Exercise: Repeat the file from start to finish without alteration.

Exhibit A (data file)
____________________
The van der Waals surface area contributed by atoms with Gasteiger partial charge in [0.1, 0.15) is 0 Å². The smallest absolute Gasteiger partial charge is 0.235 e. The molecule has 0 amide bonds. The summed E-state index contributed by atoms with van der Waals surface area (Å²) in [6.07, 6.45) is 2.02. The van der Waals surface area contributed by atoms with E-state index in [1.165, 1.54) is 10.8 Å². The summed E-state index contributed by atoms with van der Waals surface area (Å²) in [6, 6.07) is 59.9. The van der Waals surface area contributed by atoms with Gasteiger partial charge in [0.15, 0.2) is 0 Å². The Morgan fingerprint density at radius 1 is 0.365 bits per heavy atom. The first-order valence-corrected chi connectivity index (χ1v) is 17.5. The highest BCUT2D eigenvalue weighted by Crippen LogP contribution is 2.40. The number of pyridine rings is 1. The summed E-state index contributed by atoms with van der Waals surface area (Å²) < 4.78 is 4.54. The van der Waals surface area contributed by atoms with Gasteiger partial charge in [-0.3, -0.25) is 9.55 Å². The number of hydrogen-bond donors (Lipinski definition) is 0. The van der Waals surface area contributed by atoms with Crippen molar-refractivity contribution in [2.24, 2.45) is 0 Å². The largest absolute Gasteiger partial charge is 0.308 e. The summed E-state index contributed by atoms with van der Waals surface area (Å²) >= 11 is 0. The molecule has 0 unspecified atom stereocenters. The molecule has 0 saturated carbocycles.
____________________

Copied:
The van der Waals surface area contributed by atoms with Gasteiger partial charge in [0.1, 0.15) is 0 Å². The smallest absolute Gasteiger partial charge is 0.235 e. The molecule has 0 amide bonds. The summed E-state index contributed by atoms with van der Waals surface area (Å²) in [6.07, 6.45) is 2.02. The van der Waals surface area contributed by atoms with E-state index in [1.165, 1.54) is 10.8 Å². The summed E-state index contributed by atoms with van der Waals surface area (Å²) in [6, 6.07) is 59.9. The van der Waals surface area contributed by atoms with Gasteiger partial charge in [0.15, 0.2) is 0 Å². The Morgan fingerprint density at radius 1 is 0.365 bits per heavy atom. The first-order valence-corrected chi connectivity index (χ1v) is 17.5. The highest BCUT2D eigenvalue weighted by Crippen LogP contribution is 2.40. The number of pyridine rings is 1. The summed E-state index contributed by atoms with van der Waals surface area (Å²) < 4.78 is 4.54. The van der Waals surface area contributed by atoms with Gasteiger partial charge in [-0.3, -0.25) is 9.55 Å². The number of hydrogen-bond donors (Lipinski definition) is 0. The van der Waals surface area contributed by atoms with Crippen molar-refractivity contribution in [2.24, 2.45) is 0 Å². The largest absolute Gasteiger partial charge is 0.308 e. The summed E-state index contributed by atoms with van der Waals surface area (Å²) >= 11 is 0. The molecule has 0 unspecified atom stereocenters. The molecule has 0 saturated carbocycles.